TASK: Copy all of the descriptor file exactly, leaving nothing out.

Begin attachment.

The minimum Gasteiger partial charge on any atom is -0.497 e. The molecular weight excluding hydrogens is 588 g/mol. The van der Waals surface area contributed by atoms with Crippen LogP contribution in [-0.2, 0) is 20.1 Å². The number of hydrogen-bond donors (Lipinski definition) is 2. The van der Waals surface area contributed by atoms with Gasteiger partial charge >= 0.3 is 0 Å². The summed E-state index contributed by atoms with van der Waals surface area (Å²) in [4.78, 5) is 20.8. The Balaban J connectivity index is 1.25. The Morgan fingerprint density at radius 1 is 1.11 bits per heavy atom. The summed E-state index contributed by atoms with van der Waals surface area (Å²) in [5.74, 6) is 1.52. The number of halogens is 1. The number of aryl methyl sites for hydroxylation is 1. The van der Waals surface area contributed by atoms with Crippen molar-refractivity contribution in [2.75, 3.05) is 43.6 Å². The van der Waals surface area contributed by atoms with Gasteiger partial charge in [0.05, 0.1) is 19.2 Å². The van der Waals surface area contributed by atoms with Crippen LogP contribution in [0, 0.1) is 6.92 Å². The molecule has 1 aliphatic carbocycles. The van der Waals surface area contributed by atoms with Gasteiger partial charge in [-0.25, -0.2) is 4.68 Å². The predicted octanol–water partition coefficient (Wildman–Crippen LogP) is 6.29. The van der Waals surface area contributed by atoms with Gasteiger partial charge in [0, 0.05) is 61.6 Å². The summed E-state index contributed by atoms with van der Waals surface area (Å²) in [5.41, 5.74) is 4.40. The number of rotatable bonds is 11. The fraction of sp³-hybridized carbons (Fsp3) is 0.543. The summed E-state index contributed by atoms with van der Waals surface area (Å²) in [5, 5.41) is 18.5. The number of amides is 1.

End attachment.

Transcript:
The minimum Gasteiger partial charge on any atom is -0.497 e. The molecular weight excluding hydrogens is 588 g/mol. The van der Waals surface area contributed by atoms with Crippen LogP contribution in [-0.2, 0) is 20.1 Å². The number of hydrogen-bond donors (Lipinski definition) is 2. The van der Waals surface area contributed by atoms with Gasteiger partial charge >= 0.3 is 0 Å². The summed E-state index contributed by atoms with van der Waals surface area (Å²) in [4.78, 5) is 20.8. The Balaban J connectivity index is 1.25. The Morgan fingerprint density at radius 1 is 1.11 bits per heavy atom. The summed E-state index contributed by atoms with van der Waals surface area (Å²) in [5.74, 6) is 1.52. The number of halogens is 1. The number of aryl methyl sites for hydroxylation is 1. The van der Waals surface area contributed by atoms with Crippen molar-refractivity contribution in [2.75, 3.05) is 43.6 Å². The van der Waals surface area contributed by atoms with Gasteiger partial charge in [0.05, 0.1) is 19.2 Å². The van der Waals surface area contributed by atoms with Crippen LogP contribution in [0, 0.1) is 6.92 Å². The molecule has 1 aliphatic carbocycles. The van der Waals surface area contributed by atoms with Gasteiger partial charge in [-0.25, -0.2) is 4.68 Å². The predicted octanol–water partition coefficient (Wildman–Crippen LogP) is 6.29. The van der Waals surface area contributed by atoms with Gasteiger partial charge in [0, 0.05) is 61.6 Å². The summed E-state index contributed by atoms with van der Waals surface area (Å²) in [5.41, 5.74) is 4.40. The number of rotatable bonds is 11. The fraction of sp³-hybridized carbons (Fsp3) is 0.543. The summed E-state index contributed by atoms with van der Waals surface area (Å²) in [5, 5.41) is 18.5. The number of amides is 1.